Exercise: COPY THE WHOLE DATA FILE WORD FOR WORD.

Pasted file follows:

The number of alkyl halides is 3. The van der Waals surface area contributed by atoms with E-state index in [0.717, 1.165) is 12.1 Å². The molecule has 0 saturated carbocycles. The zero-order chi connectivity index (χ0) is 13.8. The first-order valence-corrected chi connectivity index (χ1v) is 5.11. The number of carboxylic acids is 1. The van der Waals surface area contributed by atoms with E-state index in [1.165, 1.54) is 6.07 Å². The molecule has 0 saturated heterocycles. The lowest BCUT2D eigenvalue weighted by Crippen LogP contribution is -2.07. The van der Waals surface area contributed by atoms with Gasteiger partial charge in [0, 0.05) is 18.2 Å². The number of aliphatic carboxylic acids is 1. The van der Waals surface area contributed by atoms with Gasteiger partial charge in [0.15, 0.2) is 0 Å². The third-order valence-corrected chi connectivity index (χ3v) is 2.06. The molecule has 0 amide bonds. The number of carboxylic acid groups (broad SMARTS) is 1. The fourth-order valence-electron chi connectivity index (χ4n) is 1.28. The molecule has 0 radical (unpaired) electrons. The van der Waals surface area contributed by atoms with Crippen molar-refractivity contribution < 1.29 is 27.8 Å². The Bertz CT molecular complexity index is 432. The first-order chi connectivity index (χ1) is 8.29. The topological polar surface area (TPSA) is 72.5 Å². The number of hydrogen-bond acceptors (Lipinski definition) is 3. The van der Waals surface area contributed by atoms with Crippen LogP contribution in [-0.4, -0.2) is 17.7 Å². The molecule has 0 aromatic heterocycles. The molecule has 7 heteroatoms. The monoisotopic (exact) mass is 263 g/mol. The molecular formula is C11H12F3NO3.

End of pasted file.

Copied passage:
The number of alkyl halides is 3. The van der Waals surface area contributed by atoms with E-state index in [0.717, 1.165) is 12.1 Å². The molecule has 0 saturated carbocycles. The zero-order chi connectivity index (χ0) is 13.8. The first-order valence-corrected chi connectivity index (χ1v) is 5.11. The number of carboxylic acids is 1. The van der Waals surface area contributed by atoms with E-state index in [1.165, 1.54) is 6.07 Å². The molecule has 0 saturated heterocycles. The lowest BCUT2D eigenvalue weighted by Crippen LogP contribution is -2.07. The van der Waals surface area contributed by atoms with Gasteiger partial charge in [0, 0.05) is 18.2 Å². The number of aliphatic carboxylic acids is 1. The van der Waals surface area contributed by atoms with Gasteiger partial charge in [0.15, 0.2) is 0 Å². The third-order valence-corrected chi connectivity index (χ3v) is 2.06. The molecule has 0 amide bonds. The number of carboxylic acid groups (broad SMARTS) is 1. The fourth-order valence-electron chi connectivity index (χ4n) is 1.28. The molecule has 0 radical (unpaired) electrons. The van der Waals surface area contributed by atoms with Crippen molar-refractivity contribution < 1.29 is 27.8 Å². The Bertz CT molecular complexity index is 432. The first-order chi connectivity index (χ1) is 8.29. The topological polar surface area (TPSA) is 72.5 Å². The number of hydrogen-bond acceptors (Lipinski definition) is 3. The van der Waals surface area contributed by atoms with Crippen LogP contribution in [-0.4, -0.2) is 17.7 Å². The molecule has 0 aromatic heterocycles. The molecule has 7 heteroatoms. The monoisotopic (exact) mass is 263 g/mol. The molecular formula is C11H12F3NO3.